Matt went with him to hold his hand and say no to all the other "routine" procedures they wanted to do in the nursery. Gray was back to me for skin time in 20 minutes breathing normally and ready to sleep on his mama's chest which he still loves to do. Maria said we could decide whether to checkout AMA (against medical advice) that day or stay the night and have them do the newborn tests. We decided to stay the day and night at the hospital as we were all exhausted. Although it was incredibly uncomfortable and not our cozy home environment, we did have a room with a panoramic view of the golden gate bridge and some very friendly nurses. We had a great nurse who helped us get discharged the next day even though they wanted us to stay 48 hours for monitoring due to my GBS positive status.  The past 3 years has been a rollercoaster of emotions about this birth. Ending up at the hospital was hard, but ultimately it was still an empowering and beautiful experience for me. Working through my feelings around this birth is one of the greatest lessons and healing opportunities in my motherhood journey. Gray loves to hear the story of his birth and see pictures from that day which helps me remember the truly amazing experience. He is such a beautiful being full of love, laughter, and a wonderful imagination that I feel so lucky to have brought into this world.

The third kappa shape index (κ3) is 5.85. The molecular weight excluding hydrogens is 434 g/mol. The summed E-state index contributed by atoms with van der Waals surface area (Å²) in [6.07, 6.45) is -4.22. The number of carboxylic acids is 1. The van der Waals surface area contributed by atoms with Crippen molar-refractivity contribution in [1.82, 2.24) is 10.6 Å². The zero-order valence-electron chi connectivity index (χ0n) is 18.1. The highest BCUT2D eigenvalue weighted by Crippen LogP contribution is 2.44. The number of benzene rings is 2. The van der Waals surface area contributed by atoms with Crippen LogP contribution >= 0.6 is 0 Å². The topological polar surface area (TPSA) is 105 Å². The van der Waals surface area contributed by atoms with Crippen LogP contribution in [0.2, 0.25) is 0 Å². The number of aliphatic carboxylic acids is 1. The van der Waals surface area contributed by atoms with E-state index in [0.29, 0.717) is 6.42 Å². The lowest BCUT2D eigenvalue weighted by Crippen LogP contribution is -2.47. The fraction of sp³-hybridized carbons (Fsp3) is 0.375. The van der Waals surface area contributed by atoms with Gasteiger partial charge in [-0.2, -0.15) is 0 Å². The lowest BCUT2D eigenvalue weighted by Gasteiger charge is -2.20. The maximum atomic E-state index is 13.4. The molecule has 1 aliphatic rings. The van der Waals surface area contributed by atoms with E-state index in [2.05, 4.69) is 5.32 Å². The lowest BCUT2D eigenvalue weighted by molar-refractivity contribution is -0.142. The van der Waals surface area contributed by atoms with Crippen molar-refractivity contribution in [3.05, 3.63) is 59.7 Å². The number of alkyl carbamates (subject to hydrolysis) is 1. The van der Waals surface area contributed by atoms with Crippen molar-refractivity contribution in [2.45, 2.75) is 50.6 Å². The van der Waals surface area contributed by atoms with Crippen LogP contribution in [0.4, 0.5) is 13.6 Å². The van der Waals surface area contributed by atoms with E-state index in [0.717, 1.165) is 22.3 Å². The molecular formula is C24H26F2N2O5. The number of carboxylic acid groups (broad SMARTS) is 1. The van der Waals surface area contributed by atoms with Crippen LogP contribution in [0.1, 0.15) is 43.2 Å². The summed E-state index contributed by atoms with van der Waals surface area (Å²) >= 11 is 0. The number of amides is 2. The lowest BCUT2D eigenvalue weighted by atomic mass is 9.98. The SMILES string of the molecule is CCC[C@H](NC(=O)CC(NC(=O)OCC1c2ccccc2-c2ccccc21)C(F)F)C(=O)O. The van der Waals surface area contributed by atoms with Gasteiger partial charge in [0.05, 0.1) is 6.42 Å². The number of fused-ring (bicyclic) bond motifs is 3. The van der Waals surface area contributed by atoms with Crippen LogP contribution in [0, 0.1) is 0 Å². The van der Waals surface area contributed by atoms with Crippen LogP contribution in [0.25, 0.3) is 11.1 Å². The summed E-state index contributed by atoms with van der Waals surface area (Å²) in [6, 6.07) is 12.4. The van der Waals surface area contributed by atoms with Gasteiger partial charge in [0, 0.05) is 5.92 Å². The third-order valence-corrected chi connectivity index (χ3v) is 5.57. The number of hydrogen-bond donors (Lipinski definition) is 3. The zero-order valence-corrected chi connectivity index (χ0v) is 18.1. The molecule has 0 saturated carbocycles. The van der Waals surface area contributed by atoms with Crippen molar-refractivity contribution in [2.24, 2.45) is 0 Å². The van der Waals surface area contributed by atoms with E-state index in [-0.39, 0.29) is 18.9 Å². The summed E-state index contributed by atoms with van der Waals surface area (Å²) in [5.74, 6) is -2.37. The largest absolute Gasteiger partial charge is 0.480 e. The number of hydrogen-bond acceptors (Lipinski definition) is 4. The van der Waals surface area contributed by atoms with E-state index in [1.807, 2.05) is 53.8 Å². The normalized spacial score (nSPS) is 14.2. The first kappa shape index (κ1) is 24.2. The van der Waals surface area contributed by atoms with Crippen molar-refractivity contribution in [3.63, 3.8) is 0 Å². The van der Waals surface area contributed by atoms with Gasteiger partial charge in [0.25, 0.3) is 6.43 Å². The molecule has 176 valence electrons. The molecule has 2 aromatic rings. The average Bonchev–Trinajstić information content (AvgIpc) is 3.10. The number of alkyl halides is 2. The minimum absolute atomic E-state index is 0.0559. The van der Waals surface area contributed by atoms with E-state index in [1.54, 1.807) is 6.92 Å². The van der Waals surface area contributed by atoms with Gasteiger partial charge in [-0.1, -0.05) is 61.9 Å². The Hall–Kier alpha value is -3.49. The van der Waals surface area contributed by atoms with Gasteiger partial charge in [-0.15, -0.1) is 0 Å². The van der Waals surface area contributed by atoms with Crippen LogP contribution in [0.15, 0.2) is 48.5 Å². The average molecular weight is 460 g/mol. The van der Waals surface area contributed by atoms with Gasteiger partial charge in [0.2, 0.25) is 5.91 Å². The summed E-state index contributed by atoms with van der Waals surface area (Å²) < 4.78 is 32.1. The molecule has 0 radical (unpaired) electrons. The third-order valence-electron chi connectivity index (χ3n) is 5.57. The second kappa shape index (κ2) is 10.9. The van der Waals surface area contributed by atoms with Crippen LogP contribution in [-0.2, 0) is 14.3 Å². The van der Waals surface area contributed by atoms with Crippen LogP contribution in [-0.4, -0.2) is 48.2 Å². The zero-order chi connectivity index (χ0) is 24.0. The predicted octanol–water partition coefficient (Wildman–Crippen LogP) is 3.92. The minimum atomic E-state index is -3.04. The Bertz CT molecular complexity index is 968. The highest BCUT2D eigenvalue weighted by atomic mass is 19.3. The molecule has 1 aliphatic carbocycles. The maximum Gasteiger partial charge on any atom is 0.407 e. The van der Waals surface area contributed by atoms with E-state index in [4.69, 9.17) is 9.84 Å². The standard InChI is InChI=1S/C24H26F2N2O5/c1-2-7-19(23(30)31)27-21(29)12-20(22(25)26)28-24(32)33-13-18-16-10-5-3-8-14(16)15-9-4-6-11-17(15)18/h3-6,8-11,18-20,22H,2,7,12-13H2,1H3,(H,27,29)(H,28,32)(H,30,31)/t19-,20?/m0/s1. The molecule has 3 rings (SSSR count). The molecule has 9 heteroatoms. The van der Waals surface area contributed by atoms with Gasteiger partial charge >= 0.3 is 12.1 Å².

Matt went with him to hold his hand and say no to all the other "routine" procedures they wanted to do in the nursery. Gray was back to me for skin time in 20 minutes breathing normally and ready to sleep on his mama's chest which he still loves to do. Maria said we could decide whether to checkout AMA (against medical advice) that day or stay the night and have them do the newborn tests. We decided to stay the day and night at the hospital as we were all exhausted. Although it was incredibly uncomfortable and not our cozy home environment, we did have a room with a panoramic view of the golden gate bridge and some very friendly nurses. We had a great nurse who helped us get discharged the next day even though they wanted us to stay 48 hours for monitoring due to my GBS positive status. 

The past 3 years has been a rollercoaster of emotions about this birth. Ending up at the hospital was hard, but ultimately it was still an empowering and beautiful experience for me. Working through my feelings around this birth is one of the greatest lessons and healing opportunities in my motherhood journey. Gray loves to hear the story of his birth and see pictures from that day which helps me remember the truly amazing experience. He is such a beautiful being full of love, laughter, and a wonderful imagination that I feel so lucky to have brought into this world. 

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Posted on July 13, 2014 .